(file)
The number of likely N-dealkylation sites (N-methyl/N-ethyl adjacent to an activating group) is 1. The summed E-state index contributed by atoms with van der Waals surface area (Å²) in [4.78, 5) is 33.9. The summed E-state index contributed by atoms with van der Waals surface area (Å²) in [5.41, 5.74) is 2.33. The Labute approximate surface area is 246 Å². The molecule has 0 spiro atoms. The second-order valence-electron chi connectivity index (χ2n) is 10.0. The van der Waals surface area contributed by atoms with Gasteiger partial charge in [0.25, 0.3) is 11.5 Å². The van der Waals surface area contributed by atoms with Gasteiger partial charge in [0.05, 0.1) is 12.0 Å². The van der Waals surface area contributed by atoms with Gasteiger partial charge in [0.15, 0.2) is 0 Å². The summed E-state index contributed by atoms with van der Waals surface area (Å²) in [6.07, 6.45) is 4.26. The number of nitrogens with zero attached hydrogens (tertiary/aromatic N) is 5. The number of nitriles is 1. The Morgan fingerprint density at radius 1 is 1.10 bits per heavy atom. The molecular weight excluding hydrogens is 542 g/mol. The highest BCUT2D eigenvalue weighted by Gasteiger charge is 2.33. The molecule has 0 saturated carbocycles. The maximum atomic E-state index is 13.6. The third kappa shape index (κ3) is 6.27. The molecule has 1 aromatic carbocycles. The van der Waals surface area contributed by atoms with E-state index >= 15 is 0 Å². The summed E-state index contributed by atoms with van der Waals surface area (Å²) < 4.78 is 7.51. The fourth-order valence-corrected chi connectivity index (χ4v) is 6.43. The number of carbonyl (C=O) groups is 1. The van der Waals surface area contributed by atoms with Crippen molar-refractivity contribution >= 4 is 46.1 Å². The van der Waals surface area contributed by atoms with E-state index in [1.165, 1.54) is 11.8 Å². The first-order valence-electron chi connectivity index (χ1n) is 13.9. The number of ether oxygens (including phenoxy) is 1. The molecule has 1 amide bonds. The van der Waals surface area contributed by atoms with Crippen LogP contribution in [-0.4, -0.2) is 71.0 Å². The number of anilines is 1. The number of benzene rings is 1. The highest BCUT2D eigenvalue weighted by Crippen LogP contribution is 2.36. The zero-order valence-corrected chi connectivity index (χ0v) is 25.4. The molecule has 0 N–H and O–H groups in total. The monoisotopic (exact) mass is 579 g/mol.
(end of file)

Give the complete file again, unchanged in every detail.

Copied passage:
The number of likely N-dealkylation sites (N-methyl/N-ethyl adjacent to an activating group) is 1. The summed E-state index contributed by atoms with van der Waals surface area (Å²) in [4.78, 5) is 33.9. The summed E-state index contributed by atoms with van der Waals surface area (Å²) in [5.41, 5.74) is 2.33. The Labute approximate surface area is 246 Å². The molecule has 0 spiro atoms. The second-order valence-electron chi connectivity index (χ2n) is 10.0. The van der Waals surface area contributed by atoms with Gasteiger partial charge in [0.25, 0.3) is 11.5 Å². The van der Waals surface area contributed by atoms with Gasteiger partial charge in [0.05, 0.1) is 12.0 Å². The van der Waals surface area contributed by atoms with Gasteiger partial charge in [0.15, 0.2) is 0 Å². The summed E-state index contributed by atoms with van der Waals surface area (Å²) in [6.07, 6.45) is 4.26. The number of nitrogens with zero attached hydrogens (tertiary/aromatic N) is 5. The number of nitriles is 1. The Morgan fingerprint density at radius 1 is 1.10 bits per heavy atom. The molecular weight excluding hydrogens is 542 g/mol. The highest BCUT2D eigenvalue weighted by Gasteiger charge is 2.33. The molecule has 0 saturated carbocycles. The maximum atomic E-state index is 13.6. The third kappa shape index (κ3) is 6.27. The molecule has 1 aromatic carbocycles. The van der Waals surface area contributed by atoms with E-state index >= 15 is 0 Å². The summed E-state index contributed by atoms with van der Waals surface area (Å²) < 4.78 is 7.51. The fourth-order valence-corrected chi connectivity index (χ4v) is 6.43. The number of carbonyl (C=O) groups is 1. The van der Waals surface area contributed by atoms with Crippen molar-refractivity contribution >= 4 is 46.1 Å². The van der Waals surface area contributed by atoms with E-state index in [1.165, 1.54) is 11.8 Å². The first-order valence-electron chi connectivity index (χ1n) is 13.9. The number of ether oxygens (including phenoxy) is 1. The molecule has 1 amide bonds. The van der Waals surface area contributed by atoms with Crippen LogP contribution in [-0.4, -0.2) is 71.0 Å². The number of anilines is 1. The number of benzene rings is 1. The highest BCUT2D eigenvalue weighted by Crippen LogP contribution is 2.36. The zero-order valence-corrected chi connectivity index (χ0v) is 25.4. The molecule has 0 N–H and O–H groups in total. The monoisotopic (exact) mass is 579 g/mol.